Stocks Fall Amid Interest-Rate Jitters

Weekly jobless claims fell unexpectedly to 278,000 for the week ended Feb. 18

Stocks finished lower Thursday, despite a slide in oil futures, after a surprisingly strong labor report fanned interest-rate fears. Bulls lacked the conviction to sustain intraday gains in the Nasdaq and small-cap indexes, while volume trended lower, says Standard & Poor's MarketScope.

The Dow Jones industrial average fell 67.95 points, or 0.61%, to 11,069.22, led down by General Motors (GM) after reaching a multi-year high Wednesday. The broader Standard & Poor's 500 index dipped 4.88 points, or 0.38%, to 1,287.79. The tech-heavy Nasdaq composite index edged lower 3.85 points, or 0.17%, to 2,279.32.

Uncertainty surrounding the end of the Fed's tightening cycle limited upside potential, according to the the S&P Investment Policy Committee. "Continued cost inflation pressures and tight labor conditions may keep upward pressure on interest rates longer than currently perceived," says Thomas McManus, chief investment strategist with Banc of America. "It's likely large-cap stable growth will hold up better if earnings falter."

Investors were digesting solid economic news Thursday. Jobless claims fell 20,000 to 278,000 for the week ended Feb. 18. The markets were expecting an increase of 13,000, says Action Economics.

The numbers came in the wake of the Fed's indications that future rate hikes will depend on economic data. Markets will also be watching Friday's January durable-goods orders, followed by consumer confidence and the Institute for Supply Management's figures next week.

Among stocks on the move, Fannie Mae (FNM) rose 2% in afternoon trading after a report assigned responsibility for the company's accounting troubles to former top executives. Homebuilder Toll Brothers (TOL) ticked 1% higher on a 49% jump in first-quarter earnings.

In other corporate news, Wal-Mart (WMT) was modestly higher after announcing plans to offer employees improved healthcare benefits. Dow component Alcoa (AA) giant said it expects sales in China to surge 40% in 2006, but shares in the aluminum giant were almost 1% lower.

In the media sector, Viacom (VIA) slipped 2% after posting a 67% drop in fourth-quarter profit. Television and radio company CBS (CBS), which recently split from Viacom, reported adjusted fourth-quarter earnings of 41 cents per share, just ahead of forecasts. Shares were little changed.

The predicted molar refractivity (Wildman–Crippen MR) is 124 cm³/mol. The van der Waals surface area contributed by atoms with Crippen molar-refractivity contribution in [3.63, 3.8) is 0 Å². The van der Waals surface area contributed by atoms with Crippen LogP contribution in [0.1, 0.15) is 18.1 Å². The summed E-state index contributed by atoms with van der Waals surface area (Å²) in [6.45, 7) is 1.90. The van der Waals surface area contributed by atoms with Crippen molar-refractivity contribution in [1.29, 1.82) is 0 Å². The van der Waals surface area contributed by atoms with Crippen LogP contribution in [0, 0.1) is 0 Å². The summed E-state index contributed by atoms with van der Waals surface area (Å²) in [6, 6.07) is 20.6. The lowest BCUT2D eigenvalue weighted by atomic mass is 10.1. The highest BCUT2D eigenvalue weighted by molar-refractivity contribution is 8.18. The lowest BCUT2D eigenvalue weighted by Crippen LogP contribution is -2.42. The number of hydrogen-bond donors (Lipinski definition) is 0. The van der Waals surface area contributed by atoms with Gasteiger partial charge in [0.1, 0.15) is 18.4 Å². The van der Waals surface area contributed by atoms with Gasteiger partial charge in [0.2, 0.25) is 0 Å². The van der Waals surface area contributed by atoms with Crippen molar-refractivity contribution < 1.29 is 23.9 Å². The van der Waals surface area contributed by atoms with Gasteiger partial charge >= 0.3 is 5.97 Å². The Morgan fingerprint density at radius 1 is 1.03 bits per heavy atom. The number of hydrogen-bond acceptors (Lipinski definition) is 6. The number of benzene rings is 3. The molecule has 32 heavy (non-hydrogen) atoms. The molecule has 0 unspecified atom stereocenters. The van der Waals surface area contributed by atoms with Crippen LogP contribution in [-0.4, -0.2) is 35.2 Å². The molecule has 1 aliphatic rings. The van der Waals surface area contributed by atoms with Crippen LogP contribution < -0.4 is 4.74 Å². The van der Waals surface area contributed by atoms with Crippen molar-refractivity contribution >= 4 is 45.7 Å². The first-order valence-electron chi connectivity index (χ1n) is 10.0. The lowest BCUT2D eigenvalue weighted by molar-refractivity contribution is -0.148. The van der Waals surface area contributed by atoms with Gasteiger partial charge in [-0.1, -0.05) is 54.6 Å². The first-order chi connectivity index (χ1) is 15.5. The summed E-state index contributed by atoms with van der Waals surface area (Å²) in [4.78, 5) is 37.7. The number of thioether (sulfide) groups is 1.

On the brokerage front, pharmaceutical giant Merck (MRK) fell more than 1% after Friedman Billings Ramsey cut the company from market perform to underperform. The same brokerage boosted rival Pfizer (PFE) to outperform, but shares were little changed.

Companies reporting earnings Friday include KeySpan (KSE), National Oilwell Varco (NOV) and Nicor (GAS).

In the energy markets Thursday, April West Texas Intermediate crude oil futures settled down 47 cents at $60.54. The session's weekly inventory report showed a 1.1 million barrel rise in supplies, in line with expectations, says Action Economics.

European markets finished lower. In London, the Financial Times-Stock Exchange 100 index fell 36.4 points, or 0.62%, to 5,836. Germany's DAX index dipped 4.18 points, or 0.07%, to 5,857.88. In Paris, the CAC 40 index edged lower 1.21 points, or 0.02%, to 5,040.39.

Asian markets finished sharply higher. Japan's Nikkei 225 index rallied 314.32 points, or 1.99%, to 16,096.1. In Hong Kong, the Hang Seng index rose 176.81 points, or 1.13%, to 15,812.53. Korea's Kospi index climbed 20.65 points, or 1.54%, to 1,361.23.

Treasury Market

Prices for 10-year Treasury notes fell to 99-18/32 with a yield of 4.56%, while 30-year bonds declined to 99-30/32 for a yield of 4.5%. Inversion in the yield curve was keeping alive concerns over the economy, says S&P MarketScope.

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